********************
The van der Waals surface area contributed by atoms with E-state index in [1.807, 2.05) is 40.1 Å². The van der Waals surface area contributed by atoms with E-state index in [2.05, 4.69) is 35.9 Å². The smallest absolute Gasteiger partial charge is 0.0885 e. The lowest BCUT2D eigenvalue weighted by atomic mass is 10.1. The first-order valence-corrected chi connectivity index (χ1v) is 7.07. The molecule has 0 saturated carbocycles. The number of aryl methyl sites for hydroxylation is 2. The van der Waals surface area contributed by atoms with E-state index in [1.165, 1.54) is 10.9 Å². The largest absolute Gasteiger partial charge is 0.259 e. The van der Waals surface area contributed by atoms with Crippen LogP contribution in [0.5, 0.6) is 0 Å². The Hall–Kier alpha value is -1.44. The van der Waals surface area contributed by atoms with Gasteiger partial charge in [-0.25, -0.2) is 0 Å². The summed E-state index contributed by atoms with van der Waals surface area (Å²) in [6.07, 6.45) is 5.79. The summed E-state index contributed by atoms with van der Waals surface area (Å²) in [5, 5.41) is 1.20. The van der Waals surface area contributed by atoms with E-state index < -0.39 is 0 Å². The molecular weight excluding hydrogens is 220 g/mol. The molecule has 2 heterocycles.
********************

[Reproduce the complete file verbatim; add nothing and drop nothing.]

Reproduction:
The van der Waals surface area contributed by atoms with E-state index in [1.807, 2.05) is 40.1 Å². The van der Waals surface area contributed by atoms with E-state index in [2.05, 4.69) is 35.9 Å². The smallest absolute Gasteiger partial charge is 0.0885 e. The lowest BCUT2D eigenvalue weighted by atomic mass is 10.1. The first-order valence-corrected chi connectivity index (χ1v) is 7.07. The molecule has 0 saturated carbocycles. The number of aryl methyl sites for hydroxylation is 2. The van der Waals surface area contributed by atoms with E-state index in [1.165, 1.54) is 10.9 Å². The largest absolute Gasteiger partial charge is 0.259 e. The van der Waals surface area contributed by atoms with Crippen LogP contribution in [0.5, 0.6) is 0 Å². The Hall–Kier alpha value is -1.44. The van der Waals surface area contributed by atoms with Gasteiger partial charge in [-0.25, -0.2) is 0 Å². The summed E-state index contributed by atoms with van der Waals surface area (Å²) in [6.07, 6.45) is 5.79. The summed E-state index contributed by atoms with van der Waals surface area (Å²) in [5, 5.41) is 1.20. The van der Waals surface area contributed by atoms with E-state index < -0.39 is 0 Å². The molecular weight excluding hydrogens is 220 g/mol. The molecule has 2 heterocycles.